Some countries wanted a bloodbath and that’s why they took sides, arming the rebels and paying them turns the rebels into foreign agents, mercenaries, scum,  it’s hard to see them as victims when they kill civilians and  tribes with glee.

Gary B
Gary B

Jeesh! It's not "that" complicated. The freedom fighters are typically a handful of thugs who are fully aware that if they touch off a revolution in the name of "freedom" that the US led West will intervene and do the dying for them while the thugs open offshore bank accounts and plan how they will spend their loot. Except this time the US/West didn't take the bait. Oops! Kofi Annan is not a US envoy. He's a UN eunuch trying to sell out the US and the West and he bailed because he was being laughed at and he knows that a widely recognized dolt doesn't look good in Armani.  

bcfred
bcfred

What a bunch of revisionist garbage.  The mission was a fool's errand from the beginning?  I don't remember it being pitched that way in April.  I'm sure the tens of thousands of civilians who have been killed would be relieved to know we knew this is how it would play out all along, but had to pretend to go along with a toothless UN effort to keep up appearances.  Hopefully this at least persuades anyone left out there who doesn't view China and Russia as anything other than economic mercenaries of those nation's sole motives in any situation.

Sid sridhar
Sid sridhar

This is a brilliant analysis by Tony Karon. For all the wrong reasons, the permanent members of the Security Council could not agree. Russia and China had no love for Assad but could not accept a western agenda for regime change like Libya, which would then install a Sunni led, Saudi supported Islamic Government. Hence the stalemate and therefore more bloodshed. The US must seriously consider the post-Assad scenario. It cannot be in anyone's interest to have all non-Sunnis caught in revenge attacks. Clearly, the perception amonst Shias is that the US is pushing for a regime change to support Israel. However, Iran is using this crisis to strengthen its own hold on the Shia alternative model by selling the idea of persecution of shias by the Sunnis for Centuries. The larger fear for the whole region must be an implosion, which impacts the whole world. It is a shame that Annan has quit!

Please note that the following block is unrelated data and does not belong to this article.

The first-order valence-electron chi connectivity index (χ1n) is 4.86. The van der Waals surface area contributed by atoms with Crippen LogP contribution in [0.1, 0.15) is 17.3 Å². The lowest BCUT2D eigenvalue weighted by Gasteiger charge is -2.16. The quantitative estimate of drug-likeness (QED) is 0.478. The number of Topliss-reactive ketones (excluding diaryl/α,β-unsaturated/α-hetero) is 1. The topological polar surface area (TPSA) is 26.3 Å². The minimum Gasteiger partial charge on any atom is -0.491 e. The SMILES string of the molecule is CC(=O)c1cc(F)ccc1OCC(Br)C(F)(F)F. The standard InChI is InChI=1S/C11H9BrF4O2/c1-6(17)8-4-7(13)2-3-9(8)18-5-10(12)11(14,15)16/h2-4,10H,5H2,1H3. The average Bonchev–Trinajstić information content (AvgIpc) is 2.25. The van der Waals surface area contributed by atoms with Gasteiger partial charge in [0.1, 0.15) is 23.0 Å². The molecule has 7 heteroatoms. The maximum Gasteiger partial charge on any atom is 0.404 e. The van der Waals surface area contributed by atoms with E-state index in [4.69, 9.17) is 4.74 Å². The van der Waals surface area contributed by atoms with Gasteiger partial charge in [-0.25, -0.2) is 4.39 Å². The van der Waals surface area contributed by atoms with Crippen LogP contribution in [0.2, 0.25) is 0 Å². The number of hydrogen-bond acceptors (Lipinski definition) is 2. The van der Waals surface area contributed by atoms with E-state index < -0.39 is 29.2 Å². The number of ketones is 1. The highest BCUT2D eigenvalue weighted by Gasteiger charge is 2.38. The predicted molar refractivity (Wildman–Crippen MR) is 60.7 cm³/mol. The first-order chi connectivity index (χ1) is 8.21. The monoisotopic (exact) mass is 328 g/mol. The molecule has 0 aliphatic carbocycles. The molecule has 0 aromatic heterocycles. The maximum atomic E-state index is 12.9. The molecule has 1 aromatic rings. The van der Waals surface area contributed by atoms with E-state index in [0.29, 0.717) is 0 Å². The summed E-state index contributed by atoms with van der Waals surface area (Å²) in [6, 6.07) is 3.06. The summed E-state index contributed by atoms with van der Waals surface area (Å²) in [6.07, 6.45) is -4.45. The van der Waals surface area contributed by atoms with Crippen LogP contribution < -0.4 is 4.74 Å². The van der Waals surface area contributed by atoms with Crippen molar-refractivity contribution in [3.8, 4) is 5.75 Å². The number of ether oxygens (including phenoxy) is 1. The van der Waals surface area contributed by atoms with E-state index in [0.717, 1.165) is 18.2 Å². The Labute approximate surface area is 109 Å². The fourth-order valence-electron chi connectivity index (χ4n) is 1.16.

bridgefanaat
bridgefanaat

Step down? it was about time! What a waste of time to assign this arrogant, burocratic, show-off figure who is at all times but too eager to get involved in such endless 'talks'...

Mostly is he most interested in showing off his expensives clothes and Ferragamo shoes to show the world. Let's hope we don't see this expensive idiot anymore!

JohnVan64
JohnVan64

Clearly you know nothing of the man - to attack him on a personal level rather than to take issue with his work is uncalled for.

bridgefanaat
bridgefanaat

No one will miss this arrogant, burocratic, show-off figure who is more than eager to get involved in such 'talks' without success, what a waist of time! He is mostly interesting to appear showing off the most expensives suits and Ferragamo shoes.... 

bojimbo26
bojimbo26

What can the " head " of a toothless tiger do ?

bridgefanaat
bridgefanaat

No one will miss this arrogant, burocratic, money spender, showing-off public who is everytime ready to get such assigments to earn as much as he can! When has this man succesfull in all the meetings going on back and forth for nothing! A charlatan like him?